Today I’m speaking on a panel at the PSFK conference about “Greenwashing.” For those of you who aren’t familiar with this term – “Greenwashing” is the act of trying to pass off unsustainable products as eco-friendly through branding, packaging or mislabeling. I love to see companies make an effort to go green, and so I inherently want to trust companies when they say their products are sustainable. But it’s becoming increasingly apparent, as the “green bubble” inflates, that you always need to read the fine print. While preparing my talk on greenwashing today, I had to search for examples and frankly, the bad apples weren’t hard to find. The most entertaining example of greenwashing I found was this editorial piece in Businesweek about how “green” the Swiffer is.
For those of you who aren’t familiar with it, the Swiffer is a plastic contraption designed to replace the good old fashion mop. It is sold with a box of disposable, plastic-wrapped, chemical-soaked pieces of paper that go straight from your floor to landfill, where the chemicals leach into the ground. Yet the designer of the Swiffer, Gianfranco Zaccai, has recently published a piece in Businessweek magazine about how he is contributing to the greening of the planet with this device:
Cleaning the floor with an old-fashioned mop and detergent is a messy and unpleasant job that uses many gallons of hot water and great amounts of detergent every week in millions of homes around the world. The water, the energy needed to heat that water, and the environmental impact of dumping the detergent into the waste stream are terribly costly, and all for a job no one likes doing anyway.
The ironies of this article haven’t gone unnoticed and a small debate has been raging over at Treehugger – is the Swiffer an example of sustainable design? Continuum’s President and CEO Gianfranco Zaccai assert that the Swiffer saves gallons of water every year, then calls on all of us to think about our grandchildren when designing for the future, to follow his example. We believe that the Swiffer story is an excellent example of greenwashing – making an unproven claim about a product or company’s green benefit, when the product in fact has a negative environmental impact.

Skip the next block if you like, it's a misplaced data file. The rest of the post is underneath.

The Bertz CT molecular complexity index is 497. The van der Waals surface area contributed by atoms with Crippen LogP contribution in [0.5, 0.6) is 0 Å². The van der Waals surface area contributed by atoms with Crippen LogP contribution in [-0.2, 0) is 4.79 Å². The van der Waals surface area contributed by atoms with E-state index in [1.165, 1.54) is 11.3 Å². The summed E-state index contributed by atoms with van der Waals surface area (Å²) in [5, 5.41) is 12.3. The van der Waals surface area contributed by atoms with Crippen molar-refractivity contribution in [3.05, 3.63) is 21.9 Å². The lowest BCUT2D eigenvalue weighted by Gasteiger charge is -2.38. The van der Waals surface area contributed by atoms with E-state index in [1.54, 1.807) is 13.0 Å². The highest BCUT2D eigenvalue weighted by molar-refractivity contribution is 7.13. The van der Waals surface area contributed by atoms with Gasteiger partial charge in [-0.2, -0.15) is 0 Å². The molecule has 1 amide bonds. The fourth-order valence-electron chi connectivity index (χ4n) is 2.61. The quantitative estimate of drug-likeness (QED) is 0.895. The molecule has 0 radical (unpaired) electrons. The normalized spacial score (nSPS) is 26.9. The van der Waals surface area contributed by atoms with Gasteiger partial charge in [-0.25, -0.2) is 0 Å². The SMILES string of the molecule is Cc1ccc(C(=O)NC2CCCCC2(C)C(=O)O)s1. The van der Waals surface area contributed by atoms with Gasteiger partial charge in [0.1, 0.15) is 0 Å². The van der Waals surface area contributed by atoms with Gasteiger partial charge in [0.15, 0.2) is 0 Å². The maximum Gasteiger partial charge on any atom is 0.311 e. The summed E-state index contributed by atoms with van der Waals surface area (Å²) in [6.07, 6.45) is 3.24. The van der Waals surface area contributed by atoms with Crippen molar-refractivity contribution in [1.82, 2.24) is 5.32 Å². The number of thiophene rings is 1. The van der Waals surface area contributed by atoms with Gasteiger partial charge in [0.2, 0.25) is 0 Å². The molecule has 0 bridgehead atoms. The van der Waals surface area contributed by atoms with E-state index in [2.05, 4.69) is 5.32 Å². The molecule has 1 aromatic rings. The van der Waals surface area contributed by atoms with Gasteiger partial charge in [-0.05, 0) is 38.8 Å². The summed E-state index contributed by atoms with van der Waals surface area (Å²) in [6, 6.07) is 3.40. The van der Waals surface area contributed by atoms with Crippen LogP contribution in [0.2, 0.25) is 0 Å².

The Swiffer requires the continual purchase of toxic chemical sheets that wind up in landfill – hardly a sustainable design solution. Certainly, the Swiffer has created a financially sustainable model for P&G, and people claim to “love” their Swiffers. (Including our friends and family – we’ve been getting into some pretty heated Swiffer debates at home). The success of the Swiffer has opened up an opportunity for true eco-innovation – Method Home has re-envisioned a floor-cleaning mop with non-toxic, compostable sweeping cloths. Which is more important – creating a design that people love, or one that does no harm?
What do you think? Green or greenwash?
JENNIFER VAN DER MEER
Jennifer is a leader in brand and product innovation, and is a founding principal at research design house Risqué Consulting. A former Wall Street analyst and economist, Jennifer transitioned into the design industry upon graduating with an MBA from HEC in Paris. She has held strategy and executive management positions at Organic, Inc., Frog Design, and Fahrenheit 212. A leader in the green design community in NY, Jennifer serves as chapter chair of o2-NYC, and lectures on the topic of sustainable innovation.
Jill is the founder of Inhabitat, as well as a freelance designer, green design consultant, and architecture grad student at Columbia’s Graduate School of Architecture and Urban Planning. She created Inhabitat in the Spring of 2005 as a way to catalog her endless search for new ways to improve the world through forward-thinking, high-tech, and environmentally conscious design. Educated at Brown University, where she received a B.A. in Art Semiotics, and Central St. Martins, where she received an M.A. in Design Studies, she currently resides in New York City, which so far has been good for her obsession with rooftop gardens and vegan junk food restaurants.